What to Expect from the New York Department of Financial Services in 2023 | Pillsbury Winthrop Shaw Pittman LLP

Since being created in 2011, NYDFS has issued several groundbreaking regulations, including the first comprehensive U.S. regulations for cybersecurity and cryptocurrency, and imposed billions of dollars of fines. In 2023, we expect NYDFS to issue several new regulations and industry guidance that will significantly impact the financial services market. NYDFS will also likely continue its aggressive use of its investigatory and enforcement authority. In particular, we expect NYDFS’s priorities in 2023 to include cybersecurity, consumer protection issues such as fair lending and consumer fees, the cryptocurrency market, anti-money laundering (AML) and sanctions, and enhanced oversight of commercial financing.

Cybersecurity: amendments to NYDFS regulation and continued enforcement
NYDFS was the first U.S. financial services regulator—federal or state—to develop and issue a comprehensive cybersecurity regulation. Since NYDFS finalized its regulation in 2017, other regulators have adopted many of the regulation’s principles, and NYDFS initiated several enforcement actions, resulting in significant penalties and other costs to regulated institutions.

In November 2022, NYDFS published its first proposed amendments to its cybersecurity regulation. The proposed amendments are based in significant part on issues identified in NYDFS’s cybersecurity examinations, investigations, and enforcement actions and are designed to, among other things:

  • Increase cybersecurity accountability at the Board and C-Suite levels;
  • Enact additional controls meant to prevent or mitigate the spread of cyberattacks, including stricter multifactor authentication and encryption standards;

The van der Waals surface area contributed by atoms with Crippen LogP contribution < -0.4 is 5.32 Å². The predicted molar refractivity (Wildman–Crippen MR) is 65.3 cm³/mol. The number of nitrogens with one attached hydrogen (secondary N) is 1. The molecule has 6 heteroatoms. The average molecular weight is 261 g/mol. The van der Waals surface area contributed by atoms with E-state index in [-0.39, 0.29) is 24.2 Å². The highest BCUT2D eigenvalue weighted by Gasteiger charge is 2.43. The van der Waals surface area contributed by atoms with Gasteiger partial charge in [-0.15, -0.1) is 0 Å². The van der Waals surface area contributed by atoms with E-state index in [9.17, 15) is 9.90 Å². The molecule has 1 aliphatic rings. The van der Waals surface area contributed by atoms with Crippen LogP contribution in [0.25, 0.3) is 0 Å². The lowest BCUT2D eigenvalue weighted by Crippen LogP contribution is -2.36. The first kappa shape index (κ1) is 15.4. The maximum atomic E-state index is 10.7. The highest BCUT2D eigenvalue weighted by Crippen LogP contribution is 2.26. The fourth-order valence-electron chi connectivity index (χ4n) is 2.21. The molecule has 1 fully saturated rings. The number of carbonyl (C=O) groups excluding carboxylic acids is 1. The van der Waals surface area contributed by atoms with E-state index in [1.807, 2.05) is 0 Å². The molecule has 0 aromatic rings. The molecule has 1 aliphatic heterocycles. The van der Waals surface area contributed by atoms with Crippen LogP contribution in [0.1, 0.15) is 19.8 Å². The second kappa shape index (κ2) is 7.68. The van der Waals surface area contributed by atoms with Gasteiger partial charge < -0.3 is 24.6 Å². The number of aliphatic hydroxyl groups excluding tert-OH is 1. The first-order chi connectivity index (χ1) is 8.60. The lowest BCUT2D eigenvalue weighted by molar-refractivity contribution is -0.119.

• Require more robust risk assessments and incident response capability; and
  • Impose new monitoring and training requirements.

The proposed amendments would also create new, heightened cybersecurity standards for “Class A companies,” which are NYDFS-regulated entities that, together with all of their affiliates, have either (a) 2,000 or more employees or (b) $1 billion or more in gross annual revenue averaged over the last three fiscal years. The proposed amendments would also expand NYDFS’s ability to assess penalties for cybersecurity incidents and violations of the regulation. NYDFS has already assessed multimillion-dollar fines against companies for violations of its existing cybersecurity regulations, and these amendments would increase the risk of large fines for noncompliance.

NYDFS will likely aim to finalize these amendments in 2023. It has already conducted pre-proposal industry outreach and incorporated some of that feedback into the November proposal, which indicates that the agency is positioned to issue new final amendments relatively quickly. NYDFS will also continue to evaluate regulated institutions’ cybersecurity compliance through regular supervisory examinations and targeted investigations. Institutions should consider conducting a comprehensive review of their cybersecurity programs to assess their effectiveness and compliance with the existing NYDFS regulation, and, because it is very likely that NYDFS will ultimately adopt most of the requirements included in the proposed amendments, evaluate steps needed to come into compliance with the upcoming amendments.

Fair Lending Investigations and New Rules for Non-Bank Mortgage Lenders
NYDFS’s recent public actions demonstrate that it is increasingly relying on data analysis to drive its fair lending supervision and enforcement. In October 2022, NYDFS announced the third in a series of enforcement actions involving indirect auto lending, alleging a bank violated fair lending laws by charging higher interest rate “markups” to protected class borrowers. We expect that the Department’s fair lending examiners will continue to scrutinize auto lenders’ “markups,” which may lead to additional enforcement actions in 2023.